As a known tool to prevent the infiltration by agents provocateurs,[7] the organizers of large or controversial assemblies may deploy and coordinate demonstration marshals, also called stewards.[8][9]

[edit] Law by country

[edit] United Kingdom

Under the Serious Organised Crime and Police Act 2005 and the Terrorism Act 2006, there are areas designated as 'protected sites' where people are not allowed to go. Previously, these were military bases and nuclear power stations, but the law is changing to include other, generally political areas, such as Downing Street, the Palace of Westminster, and the headquarters of MI5 and MI6. Previously, trespassers to these areas could not be arrested if they had not committed another crime and agreed to be escorted out, but this will change following amendments to the law.[10]

Human rights groups fear the powers could hinder peaceful protest. Nick Clegg, the Liberal Democrat home affairs spokesman, said: "I am not aware of vast troops of trespassers wanting to invade MI5 or MI6, still less running the gauntlet of security checks in Whitehall and Westminster to make a point. It's a sledgehammer to crack a nut." Liberty, the civil liberties pressure group, said the measure was "excessive".[11]

[edit] United States

The First Amendment of the United States Constitution specifically allows peaceful demonstrations and the freedom of assembly as part of a measure to facilitate the redress of such grievances. "Amendment I: Congress shall make no law ... abridging ... the right of the people peaceably to assemble, and to petition the Government for a redress of grievances."[12]

A growing trend in the United States has been the implementation of "free speech zones," or fenced-in areas which are often far-removed from the event which is being protested; critics of free-speech zones argue that they go against the First Amendment of the United States Constitution by their very nature, and that they lessen the impact the demonstration might otherwise have had. In many areas it is required to get permission from the government to hold a demonstration.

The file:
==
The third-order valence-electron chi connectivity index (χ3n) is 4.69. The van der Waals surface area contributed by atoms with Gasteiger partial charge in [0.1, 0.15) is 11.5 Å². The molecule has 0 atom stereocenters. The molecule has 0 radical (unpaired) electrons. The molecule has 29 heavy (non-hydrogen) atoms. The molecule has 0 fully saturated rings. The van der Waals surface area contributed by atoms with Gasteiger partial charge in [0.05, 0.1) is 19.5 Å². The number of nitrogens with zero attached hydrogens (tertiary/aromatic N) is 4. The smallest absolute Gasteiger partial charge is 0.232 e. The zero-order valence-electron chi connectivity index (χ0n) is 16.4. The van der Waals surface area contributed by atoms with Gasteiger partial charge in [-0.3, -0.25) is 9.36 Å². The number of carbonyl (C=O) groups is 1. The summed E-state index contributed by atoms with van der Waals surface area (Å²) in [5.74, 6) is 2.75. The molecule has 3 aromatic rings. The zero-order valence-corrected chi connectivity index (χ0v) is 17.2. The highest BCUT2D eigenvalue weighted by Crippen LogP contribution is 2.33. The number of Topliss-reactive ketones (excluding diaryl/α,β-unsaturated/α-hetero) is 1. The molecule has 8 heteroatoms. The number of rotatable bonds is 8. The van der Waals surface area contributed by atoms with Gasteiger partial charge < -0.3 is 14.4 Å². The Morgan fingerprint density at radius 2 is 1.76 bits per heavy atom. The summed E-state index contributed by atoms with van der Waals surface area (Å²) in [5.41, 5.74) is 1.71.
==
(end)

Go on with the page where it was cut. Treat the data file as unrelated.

[edit] See also

[edit] References

  1. ^ Oxford English Dictionary
  2. ^ Analysis: Iran Sends Terror-Group Supporters To Arafat's Funeral Procession "...state-organized rallies..."
  3. ^ Why Washington and Tehran are headed for a showdown The Hedge Fund Journal 16 April 200
  4. ^ Global News, No. GL99-072 China News Digest June 3, 1989
  5. ^ Cubans ponder life without Fidel The Washington Times 2 August 2006
  6. ^ "Democracy in the Former Soviet Union: 1991-2004" Power and Interest News Report 28 December 2004
  7. ^ Stratfor (2004) Radical, Anarchist Groups Pose Their Own Threat published by Stratfor, June 4, 2004 quote:

    Another common tactic is to infiltrate legitimate demonstrations in the attempt to stir widespread violence and rioting, seen most recently in a spring anti-Iraq war gathering in Vancouver, Canada. This has become so commonplace that sources within activist organizations have told STRATFOR they police their own demonstrations to prevent infiltration by fringe groups.

  8. ^ Belyaeva et al. (2007) Guidelines on Freedom of Peaceful Assembly, published by OSCE's Office for Democratic Institutions and Human Rights. Alternative version, Sections â 7-8, 156-162
  9. ^ Bryan, Dominic The Anthropology of Ritual: Monitoring and Stewarding Demonstrations in Northern Ireland, Anthropology in Action, Volume 13, Numbers 1-2, January 2006, pp.22-31(10)
  10. ^ Morris, Steven, "New powers against trespassers at key sites", The Guardian, 24 March 2007. Retrieved on 23 June 2007.
  11. ^ Brown, Colin, "No-go Britain: Royal Family and ministers protected from protesters by new laws", The Independent, 4 June 2007. Retrieved on 23 June 2007.
  12. ^ NARA | The National Archives Experience

[edit] External links